By Rudyard Kipling

This is best known for the parts that were borrowed in the Whiffenpoof Song, but like most of Kipling's poetry, it really grabs you. Okay, it grabs me. It's not Ezra Pound, God knows, but the man had a great hand with the language, didn't he?

Billy Bragg borrows from it as well, in his "Island of No Return": "Me and the corporal out on a spree / Damned from here to eternity..." Bragg has also recorded Blake's "Jerusalem". He's cool.


To the legion of the lost ones, to the cohort of the damned,
    To my brethren in their sorrow overseas,
Sings a gentleman of England cleanly bred, machinely crammed,
    And a trooper of the Empress, if you please.
Yes, a trooper of the forces who has run his own six horses,
    And faith he went the pace and went it blind,
And the world was more than kin while he held the ready tin,
    But to-day the Sergeant's something less than kind.
        We're poor little lambs who've lost our way,
            Baa! Baa! Baa!
        We're little black sheep who've gone astray,
            Baa--aa--aa!
        Gentlemen-rankers out on the spree,
        Damned from here to Eternity
,
        God ha' mercy on such as we,
            Baa! Yah! Bah!

Oh, it's sweet to sweat through stables, sweet to empty kitchen slops,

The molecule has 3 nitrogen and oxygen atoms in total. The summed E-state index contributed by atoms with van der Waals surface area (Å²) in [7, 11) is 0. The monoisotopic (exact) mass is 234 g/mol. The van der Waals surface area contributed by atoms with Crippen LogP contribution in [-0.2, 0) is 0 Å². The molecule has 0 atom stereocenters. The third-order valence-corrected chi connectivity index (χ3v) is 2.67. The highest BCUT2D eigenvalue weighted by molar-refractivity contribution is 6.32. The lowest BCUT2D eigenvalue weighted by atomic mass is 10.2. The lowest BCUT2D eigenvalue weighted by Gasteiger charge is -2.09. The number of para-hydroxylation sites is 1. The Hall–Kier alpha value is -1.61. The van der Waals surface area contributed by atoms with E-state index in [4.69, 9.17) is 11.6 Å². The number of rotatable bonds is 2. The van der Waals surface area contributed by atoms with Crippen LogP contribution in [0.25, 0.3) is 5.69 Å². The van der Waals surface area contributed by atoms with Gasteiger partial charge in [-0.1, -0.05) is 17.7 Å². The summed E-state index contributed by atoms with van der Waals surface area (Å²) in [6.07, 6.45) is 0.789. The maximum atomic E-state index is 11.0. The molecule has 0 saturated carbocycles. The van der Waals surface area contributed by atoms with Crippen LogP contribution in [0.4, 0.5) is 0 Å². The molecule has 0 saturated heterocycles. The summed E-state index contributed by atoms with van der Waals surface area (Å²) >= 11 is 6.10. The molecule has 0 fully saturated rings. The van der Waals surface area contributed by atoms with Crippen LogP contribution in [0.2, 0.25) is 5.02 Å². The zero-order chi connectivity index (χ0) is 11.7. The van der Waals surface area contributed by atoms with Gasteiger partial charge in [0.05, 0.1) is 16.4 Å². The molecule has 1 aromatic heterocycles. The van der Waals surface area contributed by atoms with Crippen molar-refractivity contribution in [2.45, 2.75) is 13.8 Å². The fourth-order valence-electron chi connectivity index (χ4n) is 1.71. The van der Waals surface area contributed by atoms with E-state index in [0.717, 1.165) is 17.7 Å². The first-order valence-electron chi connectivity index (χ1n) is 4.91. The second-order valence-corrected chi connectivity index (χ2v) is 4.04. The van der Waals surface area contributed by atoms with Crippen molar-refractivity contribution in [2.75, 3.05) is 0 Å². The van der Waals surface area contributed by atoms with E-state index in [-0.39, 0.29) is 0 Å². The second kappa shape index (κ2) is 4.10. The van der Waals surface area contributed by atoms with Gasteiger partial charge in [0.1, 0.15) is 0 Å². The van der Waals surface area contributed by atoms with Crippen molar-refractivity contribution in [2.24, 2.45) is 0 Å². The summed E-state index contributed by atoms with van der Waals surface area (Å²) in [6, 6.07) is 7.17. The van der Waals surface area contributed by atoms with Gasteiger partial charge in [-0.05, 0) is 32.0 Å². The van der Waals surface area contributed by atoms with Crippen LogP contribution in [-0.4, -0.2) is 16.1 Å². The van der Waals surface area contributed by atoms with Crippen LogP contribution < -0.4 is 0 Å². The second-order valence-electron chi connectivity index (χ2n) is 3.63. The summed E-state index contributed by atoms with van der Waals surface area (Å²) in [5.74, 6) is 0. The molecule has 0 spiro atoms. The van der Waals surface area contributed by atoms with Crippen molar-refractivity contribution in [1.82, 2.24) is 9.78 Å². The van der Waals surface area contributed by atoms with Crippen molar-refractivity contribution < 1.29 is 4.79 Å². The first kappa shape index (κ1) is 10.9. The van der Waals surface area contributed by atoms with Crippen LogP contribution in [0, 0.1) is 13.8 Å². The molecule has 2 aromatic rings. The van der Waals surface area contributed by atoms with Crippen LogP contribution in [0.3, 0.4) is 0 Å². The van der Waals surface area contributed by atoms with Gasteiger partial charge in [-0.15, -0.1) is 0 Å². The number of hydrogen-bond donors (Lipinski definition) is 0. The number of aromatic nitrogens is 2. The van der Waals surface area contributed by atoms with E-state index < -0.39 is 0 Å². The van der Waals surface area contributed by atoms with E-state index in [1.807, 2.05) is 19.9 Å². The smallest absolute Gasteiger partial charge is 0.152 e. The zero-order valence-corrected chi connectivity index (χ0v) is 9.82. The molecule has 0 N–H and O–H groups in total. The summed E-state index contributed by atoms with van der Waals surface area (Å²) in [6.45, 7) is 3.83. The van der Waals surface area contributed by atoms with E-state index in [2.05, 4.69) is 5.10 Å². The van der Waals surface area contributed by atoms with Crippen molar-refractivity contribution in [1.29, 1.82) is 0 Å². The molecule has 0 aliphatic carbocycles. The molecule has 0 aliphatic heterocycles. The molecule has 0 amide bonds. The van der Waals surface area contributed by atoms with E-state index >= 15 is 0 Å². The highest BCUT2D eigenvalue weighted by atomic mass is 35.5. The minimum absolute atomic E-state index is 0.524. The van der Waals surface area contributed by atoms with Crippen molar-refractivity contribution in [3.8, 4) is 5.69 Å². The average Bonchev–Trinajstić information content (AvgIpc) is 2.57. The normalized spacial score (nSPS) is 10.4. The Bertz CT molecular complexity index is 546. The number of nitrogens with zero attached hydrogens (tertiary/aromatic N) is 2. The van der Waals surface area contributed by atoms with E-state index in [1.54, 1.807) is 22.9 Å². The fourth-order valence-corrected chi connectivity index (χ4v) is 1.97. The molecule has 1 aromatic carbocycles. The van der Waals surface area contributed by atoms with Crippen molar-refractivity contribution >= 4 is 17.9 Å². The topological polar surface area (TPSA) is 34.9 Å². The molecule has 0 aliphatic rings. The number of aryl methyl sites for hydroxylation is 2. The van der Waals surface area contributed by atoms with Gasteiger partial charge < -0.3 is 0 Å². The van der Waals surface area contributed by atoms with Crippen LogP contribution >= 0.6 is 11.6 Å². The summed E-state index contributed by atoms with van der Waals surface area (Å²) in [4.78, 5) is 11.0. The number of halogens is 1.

And it's sweet to hear the tales the troopers tell,
To dance with blowzy housemaids at the regimental hops
    And thrash the cad who says you waltz too well.
Yes, it makes you cock-a-hoop to be "Rider" to your troop,
    And branded with a blasted worsted spur,
When you envy, O how keenly, one poor Tommy living cleanly
    Who blacks your boots and sometimes calls you "Sir".

If the home we never write to, and the oaths we never keep,
    And all we know most distant and most dear,
Across the snoring barrack-room return to break our sleep,
    Can you blame us if we soak ourselves in beer?
When the drunken comrade mutters and the great guard-lantern gutters
    And the horror of our fall is written plain,
Every secret, self-revealing on the aching white-washed ceiling,
    Do you wonder that we drug ourselves from pain?

We have done with Hope and Honour, we are lost to Love and Truth,
We are dropping down the ladder rung by rung,
And the measure of our torment is the measure of our youth.
God help us, for we knew the worst too young!
Our shame is clean repentance for the crime that brought the sentence,
Our pride it is to know no spur of pride,
And the Curse of Reuben holds us till an alien turf enfolds us
    And we die, and none can tell Them where we died.
        We're poor little lambs who've lost our way,
            Baa! Baa! Baa!
        We're little black sheep who've gone astray,
            Baa--aa--aa!
        Gentlemen-rankers out on the spree,
        Damned from here to Eternity
,
        God ha' mercy on such as we,
            Baa! Yah! Bah!
Maybe this is obvious to everybody, but anyway ... the gentlemen rankers of the poem where men of good family that could have tried to be officers, but instead enlisted as rankers (at times under an assumed name) as a quick way to disappear from England because of some scandal.

I like this poem because of its mixture of desperation, hardiness and dark amusement at one's own state.

I suspect that the "machinely crammed" in the text referred to the study cramming that students underwent before trying to enter Sandhurst, usually at the hands of "crammers", that's to say private teachers.

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